The original Assassin’s Creed may have been eclipsed by its successor in terms of gameplay mechanics, but aesthetically it still remains one of the strongest entries to date. This is no better illustrated in the sprawling city of Jerusalem, one of three bustling cities protagonist Altair visits during the Crusades. Whether you’re in the poor, middle, or rich district, this ancient city oozes atmosphere and feels completely alive. Bustling market streets, eagle-eyed guards, surreptitious thieves and stunning architecture make this one of the most immersive cities to have graced a home console this generation. It’s also a parkour playground, with Altair literally able to scale the entire city via rooftop and clamber up massive towers to admire stunning viewpoints and perform breath-taking Leap of Faiths from their summit. Even five years after its release, Jerusalem stands proud among the series’ best.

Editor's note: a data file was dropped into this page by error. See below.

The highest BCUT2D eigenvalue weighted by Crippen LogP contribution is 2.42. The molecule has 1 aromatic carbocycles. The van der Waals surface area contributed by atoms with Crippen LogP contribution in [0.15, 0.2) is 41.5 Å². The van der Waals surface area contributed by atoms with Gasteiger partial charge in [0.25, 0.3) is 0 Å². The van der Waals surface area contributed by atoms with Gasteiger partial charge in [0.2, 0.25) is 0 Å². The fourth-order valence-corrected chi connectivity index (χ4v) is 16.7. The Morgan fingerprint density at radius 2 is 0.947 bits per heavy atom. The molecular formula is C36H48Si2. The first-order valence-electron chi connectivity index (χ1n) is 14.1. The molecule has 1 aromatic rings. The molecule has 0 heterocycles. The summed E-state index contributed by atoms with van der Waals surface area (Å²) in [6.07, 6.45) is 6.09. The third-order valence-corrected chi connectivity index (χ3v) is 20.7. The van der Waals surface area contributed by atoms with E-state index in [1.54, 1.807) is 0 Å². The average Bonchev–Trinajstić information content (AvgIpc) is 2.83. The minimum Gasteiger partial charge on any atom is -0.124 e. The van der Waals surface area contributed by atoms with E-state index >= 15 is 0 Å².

3. Constantinople (Assassin’s Creed: Revelations)